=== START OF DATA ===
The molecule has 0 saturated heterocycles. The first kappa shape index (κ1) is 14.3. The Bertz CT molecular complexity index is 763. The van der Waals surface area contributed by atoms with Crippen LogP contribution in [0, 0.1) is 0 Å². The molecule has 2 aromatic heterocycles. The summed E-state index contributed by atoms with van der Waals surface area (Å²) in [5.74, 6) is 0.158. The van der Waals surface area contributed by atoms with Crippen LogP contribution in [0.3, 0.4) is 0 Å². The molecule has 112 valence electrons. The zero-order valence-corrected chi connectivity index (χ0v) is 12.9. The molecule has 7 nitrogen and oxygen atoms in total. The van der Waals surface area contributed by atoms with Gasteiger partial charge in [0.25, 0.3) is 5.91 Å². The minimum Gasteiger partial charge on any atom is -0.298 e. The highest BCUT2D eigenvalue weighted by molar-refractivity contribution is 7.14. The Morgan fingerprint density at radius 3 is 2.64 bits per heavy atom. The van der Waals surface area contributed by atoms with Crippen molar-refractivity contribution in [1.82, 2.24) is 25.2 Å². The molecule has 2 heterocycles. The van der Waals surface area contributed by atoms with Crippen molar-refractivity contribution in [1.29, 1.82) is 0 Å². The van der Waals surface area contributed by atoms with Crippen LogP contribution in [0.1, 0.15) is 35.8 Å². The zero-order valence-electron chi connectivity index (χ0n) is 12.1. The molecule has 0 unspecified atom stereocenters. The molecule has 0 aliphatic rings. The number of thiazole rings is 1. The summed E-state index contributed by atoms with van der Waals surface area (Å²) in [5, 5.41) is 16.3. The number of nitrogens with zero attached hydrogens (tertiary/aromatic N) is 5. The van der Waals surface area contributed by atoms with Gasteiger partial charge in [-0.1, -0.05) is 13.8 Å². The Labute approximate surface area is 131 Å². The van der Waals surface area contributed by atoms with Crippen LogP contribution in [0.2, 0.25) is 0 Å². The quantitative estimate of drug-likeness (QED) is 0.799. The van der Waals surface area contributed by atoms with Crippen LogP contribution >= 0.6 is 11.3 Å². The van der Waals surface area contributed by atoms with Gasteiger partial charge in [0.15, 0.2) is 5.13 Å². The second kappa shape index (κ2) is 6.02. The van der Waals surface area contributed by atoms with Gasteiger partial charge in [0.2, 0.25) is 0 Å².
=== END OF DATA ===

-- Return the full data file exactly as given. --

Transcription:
The molecule has 0 saturated heterocycles. The first kappa shape index (κ1) is 14.3. The Bertz CT molecular complexity index is 763. The van der Waals surface area contributed by atoms with Crippen LogP contribution in [0, 0.1) is 0 Å². The molecule has 2 aromatic heterocycles. The summed E-state index contributed by atoms with van der Waals surface area (Å²) in [5.74, 6) is 0.158. The van der Waals surface area contributed by atoms with Crippen LogP contribution in [0.3, 0.4) is 0 Å². The molecule has 112 valence electrons. The zero-order valence-corrected chi connectivity index (χ0v) is 12.9. The molecule has 7 nitrogen and oxygen atoms in total. The van der Waals surface area contributed by atoms with Gasteiger partial charge in [0.25, 0.3) is 5.91 Å². The minimum Gasteiger partial charge on any atom is -0.298 e. The highest BCUT2D eigenvalue weighted by molar-refractivity contribution is 7.14. The Morgan fingerprint density at radius 3 is 2.64 bits per heavy atom. The van der Waals surface area contributed by atoms with Crippen molar-refractivity contribution in [1.82, 2.24) is 25.2 Å². The molecule has 2 heterocycles. The van der Waals surface area contributed by atoms with Crippen molar-refractivity contribution in [1.29, 1.82) is 0 Å². The van der Waals surface area contributed by atoms with Crippen LogP contribution in [0.1, 0.15) is 35.8 Å². The zero-order valence-electron chi connectivity index (χ0n) is 12.1. The molecule has 0 unspecified atom stereocenters. The molecule has 0 aliphatic rings. The number of thiazole rings is 1. The summed E-state index contributed by atoms with van der Waals surface area (Å²) in [5, 5.41) is 16.3. The number of nitrogens with zero attached hydrogens (tertiary/aromatic N) is 5. The van der Waals surface area contributed by atoms with Gasteiger partial charge in [-0.1, -0.05) is 13.8 Å². The Labute approximate surface area is 131 Å². The van der Waals surface area contributed by atoms with Crippen LogP contribution in [0.2, 0.25) is 0 Å². The quantitative estimate of drug-likeness (QED) is 0.799. The van der Waals surface area contributed by atoms with Crippen LogP contribution >= 0.6 is 11.3 Å². The van der Waals surface area contributed by atoms with Gasteiger partial charge in [0.15, 0.2) is 5.13 Å². The second kappa shape index (κ2) is 6.02. The van der Waals surface area contributed by atoms with Gasteiger partial charge in [0.2, 0.25) is 0 Å².